This is a band of women organized to propitiate the otters and other water animals who are supposed to exercise an influence over the health, fortunes, and destinies of men. The otter, which is the chief of the small water animals, including the fish, is a powerful medicine-animal, and besides having his own special society is a member of the Ye:'dos, or I?'dos, and the Hono?'tcino?'gä`.
The Otters may appear at any public thanksgiving, as the Green Corn dance and the Midwinter ceremony. After a tobacco-throwing ceremony, hayänt'wûtgûs, the three women officers of the Dawan'do` each dip a bucket of the medicine-water from the spring or stream, dipping down with the current, and carry it to the council house where they sprinkle everyone they meet by dipping long wisps of corn husk in the water and shaking them at the people. If the women succeed in entering the council house and sprinkling everyone without hindrance, they go for more water and continue until stopped. The only way in which they may be forced to discontinue their sprinkling is for someone, just before she sprinkles him, to snatch the pail and throw the entire contents over her head.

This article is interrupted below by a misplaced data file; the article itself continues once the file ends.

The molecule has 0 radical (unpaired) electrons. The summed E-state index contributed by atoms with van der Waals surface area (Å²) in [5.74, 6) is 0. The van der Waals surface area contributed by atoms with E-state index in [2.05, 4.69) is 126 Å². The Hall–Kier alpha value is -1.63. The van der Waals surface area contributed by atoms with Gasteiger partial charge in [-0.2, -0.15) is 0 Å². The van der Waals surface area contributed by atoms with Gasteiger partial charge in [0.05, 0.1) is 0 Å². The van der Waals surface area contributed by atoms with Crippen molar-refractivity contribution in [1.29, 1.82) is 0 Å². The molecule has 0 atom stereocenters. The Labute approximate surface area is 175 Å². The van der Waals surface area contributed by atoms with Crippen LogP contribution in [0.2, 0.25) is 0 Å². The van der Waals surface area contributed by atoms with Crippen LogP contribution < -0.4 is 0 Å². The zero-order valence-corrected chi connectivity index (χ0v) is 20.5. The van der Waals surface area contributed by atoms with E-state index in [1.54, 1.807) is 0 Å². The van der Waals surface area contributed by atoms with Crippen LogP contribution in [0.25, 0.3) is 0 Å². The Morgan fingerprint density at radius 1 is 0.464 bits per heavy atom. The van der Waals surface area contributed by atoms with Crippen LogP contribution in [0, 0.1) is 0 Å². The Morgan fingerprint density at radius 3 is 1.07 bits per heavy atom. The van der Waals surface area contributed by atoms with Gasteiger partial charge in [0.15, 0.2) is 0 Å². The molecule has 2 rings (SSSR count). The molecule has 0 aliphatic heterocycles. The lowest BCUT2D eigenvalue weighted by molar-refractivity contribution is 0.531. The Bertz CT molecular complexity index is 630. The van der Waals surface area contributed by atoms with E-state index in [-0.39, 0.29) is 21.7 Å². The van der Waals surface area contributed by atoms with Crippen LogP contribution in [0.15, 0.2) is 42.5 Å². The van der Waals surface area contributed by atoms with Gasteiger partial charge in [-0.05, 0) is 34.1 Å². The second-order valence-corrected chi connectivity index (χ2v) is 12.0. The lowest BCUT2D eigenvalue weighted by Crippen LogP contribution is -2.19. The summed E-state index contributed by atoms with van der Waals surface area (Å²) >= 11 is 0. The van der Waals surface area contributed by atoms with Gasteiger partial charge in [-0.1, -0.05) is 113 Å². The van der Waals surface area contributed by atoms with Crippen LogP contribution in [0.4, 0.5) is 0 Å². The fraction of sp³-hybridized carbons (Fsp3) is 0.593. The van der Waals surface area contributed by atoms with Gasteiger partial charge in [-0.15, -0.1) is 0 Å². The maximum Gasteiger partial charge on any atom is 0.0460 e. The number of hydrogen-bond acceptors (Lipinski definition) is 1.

The Otter woman will then say, "Hat?gaii:`, niawe:`!"--meaning, "Enough, I thank you!" She will then retire.
The Otters are especially active during the Midwinter ceremony, and when the water is thrown over their heads it very often freezes, but this is something only to be enjoyed. When possessed with the spirit of the otter, the women are said to be unaware of their actions, and sometimes, when they are particularly zealous, the whistle of the otter is heard. This greatly frightens the people, who regard it as a manifestation of the presence of the "great medicine otter." The women afterward deny having imitated the otter's call, saying that they were possessed of the otter and had no knowledge of what they did.
The Otter Society has no songs and no dances. Its members are organized simply to give thanks to the water animals and to retain their favor. When one is ungrateful to the water animals, as a wasteful fisherman, or a hunter who kills muskrats or beaver without asking permission or offering tobacco to their spirits, he becomes strangely ill, so it is believed. The Otters then go to a spring and conduct a ceremony, after which they enter the sick man's lodge and sprinkle him with spring water, hoping thereby to cure him.